Chronicles of My Life starts off so wonderfully. I was instantly sucked in. My 12-year old son was too. We blasted through the first half in no time flat. The latter half or so wasn't nearly as engaging. My son didn't even stick with it and finish. I did finish reading until the end but have to admit it's not as interesting a read after World War II or so.
Keene's analysis of what makes a good teacher/lecturer is spot on and applies to this book as well. Keene says that his worst professors were those who got up and read their lectures, being very careful to get all of the names, dates, and places correct. Boring. The best were the ones that didn't read a thing or concern themselves with lists of names, dates, etc. but, instead, presented their enthusiasm and excitement for the subject. Bingo!
Unfortunately, Keene falls into the boring professor trap at times. When he shows his enthusiasm for the topic, event, experience, etc. this memoir is a real page turner. When he goes into names and dates detail and includes lists of people he went out to dinner with on what day, etc. the reader is left wondering who he is writing this for. Basically, when he writes for someone who doesn't know him or his story he can be very interesting. When he writes to be sure to include the names of the famous, his friends, and colleagues those of us who don't fall into those categories get little from the text.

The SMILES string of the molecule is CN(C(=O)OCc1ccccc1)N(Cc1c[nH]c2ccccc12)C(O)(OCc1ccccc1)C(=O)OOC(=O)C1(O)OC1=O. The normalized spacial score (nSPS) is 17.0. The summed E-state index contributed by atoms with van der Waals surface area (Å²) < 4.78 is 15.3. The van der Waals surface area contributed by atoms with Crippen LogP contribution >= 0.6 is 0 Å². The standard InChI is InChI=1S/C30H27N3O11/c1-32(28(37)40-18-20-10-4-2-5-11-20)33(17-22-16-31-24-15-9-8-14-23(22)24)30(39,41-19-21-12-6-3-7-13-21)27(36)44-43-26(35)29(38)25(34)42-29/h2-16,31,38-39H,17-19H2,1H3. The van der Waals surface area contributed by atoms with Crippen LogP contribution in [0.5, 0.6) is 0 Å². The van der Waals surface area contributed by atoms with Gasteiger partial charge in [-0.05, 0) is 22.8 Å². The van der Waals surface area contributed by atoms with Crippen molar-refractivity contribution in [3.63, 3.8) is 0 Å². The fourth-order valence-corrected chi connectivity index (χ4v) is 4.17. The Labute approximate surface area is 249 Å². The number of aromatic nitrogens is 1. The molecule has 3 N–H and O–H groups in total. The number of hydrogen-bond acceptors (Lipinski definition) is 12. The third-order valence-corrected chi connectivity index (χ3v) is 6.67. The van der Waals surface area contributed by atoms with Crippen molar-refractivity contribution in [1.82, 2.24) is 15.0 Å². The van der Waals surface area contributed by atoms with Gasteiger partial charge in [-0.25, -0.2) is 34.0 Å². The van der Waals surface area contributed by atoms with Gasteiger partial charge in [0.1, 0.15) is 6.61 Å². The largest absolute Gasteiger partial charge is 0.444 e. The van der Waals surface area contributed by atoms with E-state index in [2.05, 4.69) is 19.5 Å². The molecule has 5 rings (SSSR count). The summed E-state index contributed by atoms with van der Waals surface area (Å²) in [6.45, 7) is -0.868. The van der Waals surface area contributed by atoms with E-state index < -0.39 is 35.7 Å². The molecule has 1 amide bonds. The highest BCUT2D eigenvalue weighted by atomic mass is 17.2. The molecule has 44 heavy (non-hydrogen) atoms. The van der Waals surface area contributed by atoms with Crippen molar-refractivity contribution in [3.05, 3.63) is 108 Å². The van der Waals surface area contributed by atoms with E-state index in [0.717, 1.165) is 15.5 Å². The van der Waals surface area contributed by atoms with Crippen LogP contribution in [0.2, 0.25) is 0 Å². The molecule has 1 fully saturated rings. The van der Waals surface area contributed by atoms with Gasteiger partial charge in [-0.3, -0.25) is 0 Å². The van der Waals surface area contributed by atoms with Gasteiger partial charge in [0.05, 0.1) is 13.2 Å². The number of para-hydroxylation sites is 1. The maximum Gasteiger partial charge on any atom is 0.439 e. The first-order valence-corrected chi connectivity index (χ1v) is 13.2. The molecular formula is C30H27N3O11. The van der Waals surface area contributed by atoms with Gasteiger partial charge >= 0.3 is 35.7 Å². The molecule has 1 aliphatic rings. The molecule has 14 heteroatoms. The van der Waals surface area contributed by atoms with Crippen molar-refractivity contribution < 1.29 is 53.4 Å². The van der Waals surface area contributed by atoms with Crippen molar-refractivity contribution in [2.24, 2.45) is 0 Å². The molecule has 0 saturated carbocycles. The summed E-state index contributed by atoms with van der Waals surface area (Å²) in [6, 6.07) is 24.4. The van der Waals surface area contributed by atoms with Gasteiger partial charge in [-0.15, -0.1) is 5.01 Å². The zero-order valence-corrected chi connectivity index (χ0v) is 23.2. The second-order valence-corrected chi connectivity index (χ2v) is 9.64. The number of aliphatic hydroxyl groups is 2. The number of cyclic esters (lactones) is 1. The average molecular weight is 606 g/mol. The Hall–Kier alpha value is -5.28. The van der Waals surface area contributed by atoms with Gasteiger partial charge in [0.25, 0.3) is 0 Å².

If you have an interest in Japan, you should definitely read at least the first part of this book. The quality of the paper is top notch and the little illustrations are lots of fun--especially if you can read Japanese.
from the publisher:
"I sometimes think that if, as the result of an accident, I were to lose my knowledge of Japanese, there would not be much left for me. Japanese, which at first had no connection with my ancestors, my literary tastes, or my awareness of myself as a person, has become the central element of my life."In this eloquent and wholly absorbing memoir, the renowned scholar Donald Keene shares more than half a century of his extraordinary adventures as a student of Japan. Keene begins with an account of his bittersweet childhood in New York; then he describes his initial encounters with Asia and Europe and the way in which World War II complicated that experience. He captures the sights, scents, and sounds of Japan as they first enveloped him, and talks of the unique travels and well-known intellectuals who later shaped the contours of his academic career.
Keene traces the movement of his passions with delicacy and subtlety, deftly weaving his love for Japan into a larger narrative about identity and home and the circumstances that led a Westerner to find solace in a country on the opposite side of the world. Chronicles of My Life is not only a fascinating tale of two cultures colliding, but also a thrilling account of the emotions and experiences that connect us all, regardless of our individual origins.